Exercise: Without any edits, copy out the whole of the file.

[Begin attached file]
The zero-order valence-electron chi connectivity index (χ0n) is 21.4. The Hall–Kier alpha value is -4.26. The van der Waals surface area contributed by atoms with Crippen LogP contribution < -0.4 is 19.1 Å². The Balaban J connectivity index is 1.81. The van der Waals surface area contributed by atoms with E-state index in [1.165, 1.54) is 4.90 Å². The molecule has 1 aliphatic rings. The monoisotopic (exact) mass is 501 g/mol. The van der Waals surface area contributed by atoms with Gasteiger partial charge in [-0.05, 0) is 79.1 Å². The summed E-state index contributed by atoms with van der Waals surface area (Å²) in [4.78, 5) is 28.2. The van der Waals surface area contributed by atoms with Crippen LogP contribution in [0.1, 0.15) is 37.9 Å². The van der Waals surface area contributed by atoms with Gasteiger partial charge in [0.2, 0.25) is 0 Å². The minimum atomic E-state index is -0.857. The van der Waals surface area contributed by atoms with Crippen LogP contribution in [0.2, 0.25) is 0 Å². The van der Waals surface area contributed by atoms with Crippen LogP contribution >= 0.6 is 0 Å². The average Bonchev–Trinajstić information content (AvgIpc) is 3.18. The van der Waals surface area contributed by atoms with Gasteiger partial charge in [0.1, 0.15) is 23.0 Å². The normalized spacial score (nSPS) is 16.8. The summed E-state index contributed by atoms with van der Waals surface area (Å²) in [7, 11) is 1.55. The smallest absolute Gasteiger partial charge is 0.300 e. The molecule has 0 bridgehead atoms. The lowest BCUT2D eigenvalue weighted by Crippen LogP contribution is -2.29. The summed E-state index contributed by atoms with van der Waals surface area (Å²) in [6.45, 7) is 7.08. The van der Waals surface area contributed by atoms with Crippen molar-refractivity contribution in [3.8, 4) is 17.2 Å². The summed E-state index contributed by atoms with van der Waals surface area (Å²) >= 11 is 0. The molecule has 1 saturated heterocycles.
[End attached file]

The zero-order valence-electron chi connectivity index (χ0n) is 21.4. The Hall–Kier alpha value is -4.26. The van der Waals surface area contributed by atoms with Crippen LogP contribution < -0.4 is 19.1 Å². The Balaban J connectivity index is 1.81. The van der Waals surface area contributed by atoms with E-state index in [1.165, 1.54) is 4.90 Å². The molecule has 1 aliphatic rings. The monoisotopic (exact) mass is 501 g/mol. The van der Waals surface area contributed by atoms with Gasteiger partial charge in [-0.05, 0) is 79.1 Å². The summed E-state index contributed by atoms with van der Waals surface area (Å²) in [4.78, 5) is 28.2. The van der Waals surface area contributed by atoms with Crippen LogP contribution in [0.1, 0.15) is 37.9 Å². The van der Waals surface area contributed by atoms with Gasteiger partial charge in [0.2, 0.25) is 0 Å². The minimum atomic E-state index is -0.857. The van der Waals surface area contributed by atoms with Crippen LogP contribution in [0.2, 0.25) is 0 Å². The van der Waals surface area contributed by atoms with Crippen LogP contribution >= 0.6 is 0 Å². The average Bonchev–Trinajstić information content (AvgIpc) is 3.18. The van der Waals surface area contributed by atoms with Gasteiger partial charge in [0.1, 0.15) is 23.0 Å². The normalized spacial score (nSPS) is 16.8. The summed E-state index contributed by atoms with van der Waals surface area (Å²) in [7, 11) is 1.55. The smallest absolute Gasteiger partial charge is 0.300 e. The molecule has 0 bridgehead atoms. The lowest BCUT2D eigenvalue weighted by Crippen LogP contribution is -2.29. The summed E-state index contributed by atoms with van der Waals surface area (Å²) in [6.45, 7) is 7.08. The van der Waals surface area contributed by atoms with Crippen molar-refractivity contribution in [3.8, 4) is 17.2 Å². The summed E-state index contributed by atoms with van der Waals surface area (Å²) >= 11 is 0. The molecule has 1 saturated heterocycles.